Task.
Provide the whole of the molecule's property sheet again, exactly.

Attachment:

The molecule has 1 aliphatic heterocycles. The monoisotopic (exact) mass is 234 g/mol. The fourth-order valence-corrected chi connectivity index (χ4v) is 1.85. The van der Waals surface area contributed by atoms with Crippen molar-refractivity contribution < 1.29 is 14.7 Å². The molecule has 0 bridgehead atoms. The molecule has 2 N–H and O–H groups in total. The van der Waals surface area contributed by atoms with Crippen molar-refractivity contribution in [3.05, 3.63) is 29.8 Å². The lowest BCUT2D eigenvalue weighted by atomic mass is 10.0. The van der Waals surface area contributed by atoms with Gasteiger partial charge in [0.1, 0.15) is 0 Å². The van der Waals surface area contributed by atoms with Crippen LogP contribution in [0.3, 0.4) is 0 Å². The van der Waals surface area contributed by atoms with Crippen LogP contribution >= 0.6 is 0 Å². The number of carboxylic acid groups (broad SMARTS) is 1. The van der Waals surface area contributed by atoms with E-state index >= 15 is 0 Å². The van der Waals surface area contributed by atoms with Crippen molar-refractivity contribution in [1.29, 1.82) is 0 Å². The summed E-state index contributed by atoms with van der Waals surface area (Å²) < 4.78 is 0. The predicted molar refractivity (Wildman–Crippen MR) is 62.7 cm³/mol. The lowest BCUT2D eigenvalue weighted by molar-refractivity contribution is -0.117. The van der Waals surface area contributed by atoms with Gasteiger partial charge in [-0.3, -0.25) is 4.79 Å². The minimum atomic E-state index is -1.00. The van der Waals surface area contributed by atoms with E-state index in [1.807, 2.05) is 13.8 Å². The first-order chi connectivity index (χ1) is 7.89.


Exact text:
The molecule has 1 aliphatic heterocycles. The monoisotopic (exact) mass is 234 g/mol. The fourth-order valence-corrected chi connectivity index (χ4v) is 1.85. The van der Waals surface area contributed by atoms with Crippen molar-refractivity contribution < 1.29 is 14.7 Å². The molecule has 0 bridgehead atoms. The molecule has 2 N–H and O–H groups in total. The van der Waals surface area contributed by atoms with Crippen molar-refractivity contribution in [3.05, 3.63) is 29.8 Å². The lowest BCUT2D eigenvalue weighted by atomic mass is 10.0. The van der Waals surface area contributed by atoms with Gasteiger partial charge in [0.1, 0.15) is 0 Å². The van der Waals surface area contributed by atoms with Crippen LogP contribution in [0.3, 0.4) is 0 Å². The van der Waals surface area contributed by atoms with Crippen LogP contribution >= 0.6 is 0 Å². The number of carboxylic acid groups (broad SMARTS) is 1. The van der Waals surface area contributed by atoms with E-state index >= 15 is 0 Å². The van der Waals surface area contributed by atoms with Crippen molar-refractivity contribution in [1.29, 1.82) is 0 Å². The summed E-state index contributed by atoms with van der Waals surface area (Å²) < 4.78 is 0. The predicted molar refractivity (Wildman–Crippen MR) is 62.7 cm³/mol. The lowest BCUT2D eigenvalue weighted by molar-refractivity contribution is -0.117. The van der Waals surface area contributed by atoms with Gasteiger partial charge in [-0.3, -0.25) is 4.79 Å². The minimum atomic E-state index is -1.00. The van der Waals surface area contributed by atoms with E-state index in [1.807, 2.05) is 13.8 Å². The first-order chi connectivity index (χ1) is 7.89.